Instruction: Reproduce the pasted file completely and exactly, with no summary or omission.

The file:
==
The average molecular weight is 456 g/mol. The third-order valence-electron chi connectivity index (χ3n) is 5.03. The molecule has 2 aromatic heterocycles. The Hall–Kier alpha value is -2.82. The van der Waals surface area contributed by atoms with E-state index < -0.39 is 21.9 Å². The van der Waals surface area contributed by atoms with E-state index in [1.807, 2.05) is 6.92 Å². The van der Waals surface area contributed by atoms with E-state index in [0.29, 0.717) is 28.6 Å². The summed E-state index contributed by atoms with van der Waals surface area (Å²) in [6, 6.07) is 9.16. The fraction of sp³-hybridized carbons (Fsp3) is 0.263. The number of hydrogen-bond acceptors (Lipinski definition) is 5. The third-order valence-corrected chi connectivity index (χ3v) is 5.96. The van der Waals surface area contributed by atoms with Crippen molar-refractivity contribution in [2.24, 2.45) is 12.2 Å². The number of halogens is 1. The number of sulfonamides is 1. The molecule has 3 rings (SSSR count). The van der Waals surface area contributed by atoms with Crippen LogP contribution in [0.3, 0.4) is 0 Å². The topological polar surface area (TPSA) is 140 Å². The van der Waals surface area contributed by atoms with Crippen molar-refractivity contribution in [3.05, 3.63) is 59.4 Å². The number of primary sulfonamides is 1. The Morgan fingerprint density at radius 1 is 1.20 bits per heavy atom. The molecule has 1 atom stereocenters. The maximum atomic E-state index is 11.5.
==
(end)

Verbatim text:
The average molecular weight is 456 g/mol. The third-order valence-electron chi connectivity index (χ3n) is 5.03. The molecule has 2 aromatic heterocycles. The Hall–Kier alpha value is -2.82. The van der Waals surface area contributed by atoms with E-state index < -0.39 is 21.9 Å². The van der Waals surface area contributed by atoms with E-state index in [1.807, 2.05) is 6.92 Å². The van der Waals surface area contributed by atoms with E-state index in [0.29, 0.717) is 28.6 Å². The summed E-state index contributed by atoms with van der Waals surface area (Å²) in [6, 6.07) is 9.16. The fraction of sp³-hybridized carbons (Fsp3) is 0.263. The number of hydrogen-bond acceptors (Lipinski definition) is 5. The third-order valence-corrected chi connectivity index (χ3v) is 5.96. The van der Waals surface area contributed by atoms with Crippen molar-refractivity contribution in [2.24, 2.45) is 12.2 Å². The number of halogens is 1. The number of sulfonamides is 1. The molecule has 3 rings (SSSR count). The van der Waals surface area contributed by atoms with Crippen LogP contribution in [0.3, 0.4) is 0 Å². The topological polar surface area (TPSA) is 140 Å². The van der Waals surface area contributed by atoms with Crippen molar-refractivity contribution in [3.05, 3.63) is 59.4 Å². The number of primary sulfonamides is 1. The Morgan fingerprint density at radius 1 is 1.20 bits per heavy atom. The molecule has 1 atom stereocenters. The maximum atomic E-state index is 11.5.